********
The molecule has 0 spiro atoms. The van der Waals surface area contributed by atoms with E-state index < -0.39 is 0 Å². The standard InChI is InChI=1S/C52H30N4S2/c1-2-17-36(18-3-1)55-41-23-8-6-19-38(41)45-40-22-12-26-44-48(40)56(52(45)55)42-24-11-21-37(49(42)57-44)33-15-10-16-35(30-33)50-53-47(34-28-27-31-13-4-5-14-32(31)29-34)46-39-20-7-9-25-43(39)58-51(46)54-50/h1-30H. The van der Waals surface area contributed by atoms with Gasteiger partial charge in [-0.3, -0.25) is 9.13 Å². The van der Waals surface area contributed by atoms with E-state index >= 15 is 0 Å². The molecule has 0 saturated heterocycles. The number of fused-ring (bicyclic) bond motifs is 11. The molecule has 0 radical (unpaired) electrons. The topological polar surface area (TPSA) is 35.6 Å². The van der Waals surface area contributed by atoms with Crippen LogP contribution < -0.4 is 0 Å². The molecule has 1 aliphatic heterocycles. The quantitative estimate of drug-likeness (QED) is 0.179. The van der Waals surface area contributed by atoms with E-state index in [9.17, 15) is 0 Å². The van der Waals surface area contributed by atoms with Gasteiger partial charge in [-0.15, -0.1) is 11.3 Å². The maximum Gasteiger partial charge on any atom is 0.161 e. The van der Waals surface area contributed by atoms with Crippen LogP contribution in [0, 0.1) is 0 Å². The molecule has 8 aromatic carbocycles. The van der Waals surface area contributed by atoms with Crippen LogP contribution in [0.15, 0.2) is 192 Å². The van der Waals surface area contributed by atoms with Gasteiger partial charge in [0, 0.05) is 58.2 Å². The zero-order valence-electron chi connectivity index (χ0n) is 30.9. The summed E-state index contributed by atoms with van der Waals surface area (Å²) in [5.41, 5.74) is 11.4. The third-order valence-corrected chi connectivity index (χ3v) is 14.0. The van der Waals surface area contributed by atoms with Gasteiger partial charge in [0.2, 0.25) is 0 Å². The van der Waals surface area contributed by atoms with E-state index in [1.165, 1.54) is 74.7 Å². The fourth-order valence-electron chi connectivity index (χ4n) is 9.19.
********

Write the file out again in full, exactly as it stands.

The molecule has 0 spiro atoms. The van der Waals surface area contributed by atoms with E-state index < -0.39 is 0 Å². The standard InChI is InChI=1S/C52H30N4S2/c1-2-17-36(18-3-1)55-41-23-8-6-19-38(41)45-40-22-12-26-44-48(40)56(52(45)55)42-24-11-21-37(49(42)57-44)33-15-10-16-35(30-33)50-53-47(34-28-27-31-13-4-5-14-32(31)29-34)46-39-20-7-9-25-43(39)58-51(46)54-50/h1-30H. The van der Waals surface area contributed by atoms with Gasteiger partial charge in [-0.3, -0.25) is 9.13 Å². The van der Waals surface area contributed by atoms with E-state index >= 15 is 0 Å². The molecule has 0 saturated heterocycles. The number of fused-ring (bicyclic) bond motifs is 11. The molecule has 0 radical (unpaired) electrons. The topological polar surface area (TPSA) is 35.6 Å². The van der Waals surface area contributed by atoms with Crippen LogP contribution < -0.4 is 0 Å². The molecule has 1 aliphatic heterocycles. The quantitative estimate of drug-likeness (QED) is 0.179. The van der Waals surface area contributed by atoms with E-state index in [9.17, 15) is 0 Å². The van der Waals surface area contributed by atoms with Gasteiger partial charge in [-0.15, -0.1) is 11.3 Å². The maximum Gasteiger partial charge on any atom is 0.161 e. The van der Waals surface area contributed by atoms with Crippen LogP contribution in [0, 0.1) is 0 Å². The molecule has 8 aromatic carbocycles. The van der Waals surface area contributed by atoms with Crippen LogP contribution in [0.15, 0.2) is 192 Å². The van der Waals surface area contributed by atoms with Gasteiger partial charge in [0, 0.05) is 58.2 Å². The zero-order valence-electron chi connectivity index (χ0n) is 30.9. The summed E-state index contributed by atoms with van der Waals surface area (Å²) in [5.41, 5.74) is 11.4. The third-order valence-corrected chi connectivity index (χ3v) is 14.0. The van der Waals surface area contributed by atoms with Gasteiger partial charge in [0.2, 0.25) is 0 Å². The van der Waals surface area contributed by atoms with E-state index in [1.165, 1.54) is 74.7 Å². The fourth-order valence-electron chi connectivity index (χ4n) is 9.19.